Running Debian GNU/Linux (testing/etch) on a Thinkpad R60

I'm running Debian GNU/Linux (testing/etch distribution) on a Lenovo Thinkpad R60, purchased new in January 2007:

9456CTO ThinkPad R60

Intel Core 2 Duo processor T5500 (1.66GHz, 2MB L2, 667MHz FSB)
15" XGA TFT LCD with Wireless LAN
Intel Graphics Media Accelerator 950, 1394
1 GB PC2-5300 DDR2 SDRAM 667MHz SODIMM Memory (1 DIMM)
No integrated fingerprint reader
100GB Hard Disk Drive, 5400rpm[4]
CD-RW/DVD-ROM 24x/24x/24x/8x Max Combo Ultrabay
No Bluetooth
Integrated 1Gb Ethernet
Intel PRO/Wireless 3945ABG
6 cell Li-Ion Battery
Keyboard US English
UltraNav (TrackPoint and TouchPad)

250410U  Advanced Mini Dock with US/Canada/LA Line Cord

15335NV  Pan Pizza with Mushrooms, Onions, Green Peppers

I used the 'testing' distribution netinstall CD, over wired ethernet w/ DHCP. Mostly everything just worked out of the box, except for the wireless networking, and suspend/hibernate...

Wireless Networking with Intel PRO/Wireless 3945ABG

First, I added these lines to /etc/apt/sources.list:

deb testing non-free
deb-src testing non-free
deb testing contrib
deb-src testing contrib
Then I ran these commands as root:

# apt-get update
# apt-get install ipw3945-modules-2.6.18-3-686
# apt-get install firmware-ipw3945
# apt-get install ipw3945d
# modprobe ipw3945    /* Not sure this one was necessary. */

Now I'm able to switch from wired to wireless networking as needed, via the usual administrative menu (Desktop→Administration→Networking→...)

(Props to David Kuhl and Bryan O'Sullivan for their help getting the wireless networking up.)

If the above doesn't work for you, you might also check out Intel's native Linux wireless driver at Or if you're really desperate, you can go the Ndiswrapper route, at (#9 under the letter "I"). Ndiswrapper implements Windows network driver interfaces in the Linux kernel, so that the card's Windows driver works under Linux; see for more information.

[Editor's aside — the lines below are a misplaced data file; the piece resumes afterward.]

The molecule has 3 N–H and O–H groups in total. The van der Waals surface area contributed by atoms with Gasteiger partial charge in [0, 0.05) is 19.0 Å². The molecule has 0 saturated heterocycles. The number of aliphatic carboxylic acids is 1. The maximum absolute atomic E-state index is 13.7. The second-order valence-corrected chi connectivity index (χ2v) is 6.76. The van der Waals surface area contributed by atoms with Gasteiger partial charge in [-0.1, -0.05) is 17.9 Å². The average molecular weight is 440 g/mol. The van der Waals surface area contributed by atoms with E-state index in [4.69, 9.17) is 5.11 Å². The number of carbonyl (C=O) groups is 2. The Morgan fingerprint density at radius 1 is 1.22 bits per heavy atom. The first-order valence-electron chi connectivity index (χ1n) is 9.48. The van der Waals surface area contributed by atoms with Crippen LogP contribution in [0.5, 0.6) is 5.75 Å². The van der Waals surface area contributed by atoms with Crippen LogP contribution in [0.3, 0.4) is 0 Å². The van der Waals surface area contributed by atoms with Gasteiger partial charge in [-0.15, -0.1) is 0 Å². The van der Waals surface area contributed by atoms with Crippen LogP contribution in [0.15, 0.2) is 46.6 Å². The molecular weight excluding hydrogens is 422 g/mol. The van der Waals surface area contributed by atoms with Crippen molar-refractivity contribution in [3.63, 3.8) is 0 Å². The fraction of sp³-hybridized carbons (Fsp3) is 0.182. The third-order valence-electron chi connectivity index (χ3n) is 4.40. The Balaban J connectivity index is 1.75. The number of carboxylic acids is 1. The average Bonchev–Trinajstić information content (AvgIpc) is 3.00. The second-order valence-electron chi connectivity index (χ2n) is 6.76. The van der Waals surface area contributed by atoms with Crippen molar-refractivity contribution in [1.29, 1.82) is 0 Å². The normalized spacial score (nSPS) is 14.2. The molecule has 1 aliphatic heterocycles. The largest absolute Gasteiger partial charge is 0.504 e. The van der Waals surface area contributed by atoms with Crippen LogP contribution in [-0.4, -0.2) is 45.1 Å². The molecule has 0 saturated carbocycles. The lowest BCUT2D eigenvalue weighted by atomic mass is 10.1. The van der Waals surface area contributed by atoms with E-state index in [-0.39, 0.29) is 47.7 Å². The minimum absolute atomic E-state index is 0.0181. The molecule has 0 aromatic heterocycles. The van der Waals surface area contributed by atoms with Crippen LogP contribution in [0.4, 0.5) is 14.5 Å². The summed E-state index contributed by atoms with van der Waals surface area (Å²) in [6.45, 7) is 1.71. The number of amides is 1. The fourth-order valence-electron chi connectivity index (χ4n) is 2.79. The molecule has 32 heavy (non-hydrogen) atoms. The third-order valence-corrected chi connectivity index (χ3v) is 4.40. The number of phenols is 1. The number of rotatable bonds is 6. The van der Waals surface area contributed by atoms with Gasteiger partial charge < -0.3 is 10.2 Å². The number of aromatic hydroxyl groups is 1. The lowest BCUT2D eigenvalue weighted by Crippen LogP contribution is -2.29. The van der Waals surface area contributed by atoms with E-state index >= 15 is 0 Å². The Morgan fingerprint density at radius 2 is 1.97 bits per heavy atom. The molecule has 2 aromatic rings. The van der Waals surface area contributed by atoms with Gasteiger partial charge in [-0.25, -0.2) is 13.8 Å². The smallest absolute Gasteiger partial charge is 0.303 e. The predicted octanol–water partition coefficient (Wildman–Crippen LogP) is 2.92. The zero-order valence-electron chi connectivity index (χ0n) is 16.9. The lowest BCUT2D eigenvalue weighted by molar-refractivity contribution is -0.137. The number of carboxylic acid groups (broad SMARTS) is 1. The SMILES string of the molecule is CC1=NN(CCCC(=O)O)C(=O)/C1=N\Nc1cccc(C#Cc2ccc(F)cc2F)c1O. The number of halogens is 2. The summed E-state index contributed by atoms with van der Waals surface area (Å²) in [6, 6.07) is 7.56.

Sleep (Suspend and Hibernate)

Turns out that suspend-to-memory (very low power consumption, quick to resume) and hibernate-to-disk (zero power consumption, slower to resume) were working all along, I just didn't know how to invoke them. Micah Anderson showed me how: just hit Function-F4 to suspend, and Function-F12 to hibernate. (This requires the acpi-support and acpid packages to be installed, but you probably already have them by default in a stock Debian laptop configuration.)

To unsuspend, just tap the power button; it's that easy.

To un-hibernate, though, requires a little bootup jiujitsu. First, before you hibernate the machine, learn what device your swap partition lives on. For example, mine lives on /dev/sda5, and here's how I found out:

floss# grep swap /etc/fstab
/dev/sda5       none            swap    sw              0       0

Now edit /etc/boot/grub/menu.lst. Find the defoptions line...

## additional options to use with the default boot option, but not with the
## alternatives
## e.g. defoptions=vga=791 resume=/dev/hda5
# defoptions=

...and don't repeat, don't uncomment it. Leave it commented out. This will seem counterintuitive, but trust me on this one. (I looked at Micah like he was crazy when he said this, but he was right.) Leaving the # defoptions= line commented out, add resume=/dev/sda5 (or whatever your swap device is) to the end of the line:

## additional options to use with the default boot option, but not with the
## alternatives
## e.g. defoptions=vga=791 resume=/dev/hda5
# defoptions=resume=/dev/sda5

Now, as root, run the update-grub program:

# /usr/sbin/update-grub

If you reload the file now and search for "resume=/dev/sda5", you'll see that option has been added to most of the kernels' parameter lists, which is what you want (the single-user mode kernels won't get it, though, and that's also what you want). Note that the option has no effect on normal bootup, only on booting to resume from a hibernated state.

If you don't have a Micah Anderson available, and suspend/hibernate still isn't working for you, try this article, which I found via search://laptop sleep suspend hibernate/. Note that that article and its predecessor refer to script paths like, e.g., /etc/acpi/events/lid, whereas Micah and I used /etc/acpi/, so you may have to tweak the instructions there a bit.

(Back to Karl Fogel's home page.)